Desarrollo y aplicaciones de un simulador de mezcla dinámica para el estudio de la reactividad química en estuarios
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SourceDissertation Abstracts International, Volume: 64-08, Section: B, page: 3723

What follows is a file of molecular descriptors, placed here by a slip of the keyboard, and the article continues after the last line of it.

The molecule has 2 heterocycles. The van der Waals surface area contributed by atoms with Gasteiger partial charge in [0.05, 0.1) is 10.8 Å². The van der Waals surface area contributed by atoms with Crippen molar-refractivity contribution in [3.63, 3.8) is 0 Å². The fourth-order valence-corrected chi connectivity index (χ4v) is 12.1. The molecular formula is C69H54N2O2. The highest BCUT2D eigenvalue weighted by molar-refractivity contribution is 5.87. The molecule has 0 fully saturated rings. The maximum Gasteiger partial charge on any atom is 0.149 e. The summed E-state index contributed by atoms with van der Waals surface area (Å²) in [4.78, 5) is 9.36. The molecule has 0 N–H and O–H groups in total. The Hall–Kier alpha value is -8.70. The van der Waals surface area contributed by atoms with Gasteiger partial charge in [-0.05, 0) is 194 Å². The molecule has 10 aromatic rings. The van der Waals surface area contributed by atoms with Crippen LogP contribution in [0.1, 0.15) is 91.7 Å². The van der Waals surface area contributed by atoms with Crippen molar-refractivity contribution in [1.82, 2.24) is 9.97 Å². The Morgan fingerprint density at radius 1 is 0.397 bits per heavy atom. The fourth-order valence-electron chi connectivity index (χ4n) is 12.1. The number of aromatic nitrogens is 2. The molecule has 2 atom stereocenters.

Estuaries constitute the parts of the ocean where the greatest salinity gradients are found. Changes in salinity cause a sharp variation in the ionic strength within a relatively few kilometres, which produces a strong level of reactivity for many chemicals transported by rivers. In this way, estuaries act as a chemical barrier for many chemicals, regulating their residence time in the ocean. So, many investigation projects about estuaries are being developed actually. Without denying the need to work on site (at field) for this kind of studies, it is possible to reduce the amount of time and money spent on field surveys by employing laboratory simulations.A dynamic laboratory simulator of estuaries has been designed and developed to reproduce the process of continuous mixing of fresh and seawater in a vertically and laterally homogeneous estuary. Residence times similar those of real estuaries can be obtained by choosing conveniently operation conditions. So, the device is able to generate a large number of longitudinal salinity gradients at stationary state as well as to simulate the tidal effect on the estuary. With this dynamic simulator it is possible to establish the behaviour of synthetic chemicals before their entry to real estuaries as well as it supports environmental management testing alternative solutions to assess their efficiency in the presence of pollution episodes (real or hypothetical). So, the simulator appears like a powerful tool to the environmental risk assessment in this systems.A set of environmental applications of the simulator has been developed to show its possibilities. So, the behaviour of inorganic carbon along different salinity gradients has been studied (quantifying CO2 fluxes water-atmosphere). Tidal variations at CO2 fluxes also were registered. By other hand, nutrient reactivity has been characterised, putting special attention in the laboratory verification of apatite formation from dissolved inorganic phosphorus. In others set of laboratory assays, effects of an episode of acute pollution by heavy metal on a population of clams have been assessed. Behaviour of linear alquilbebzene sulphonate (LAS), an anionic surfactant, has been studied during its transit along different salinity gradients appearing, in all cases, biodegradation of LAS.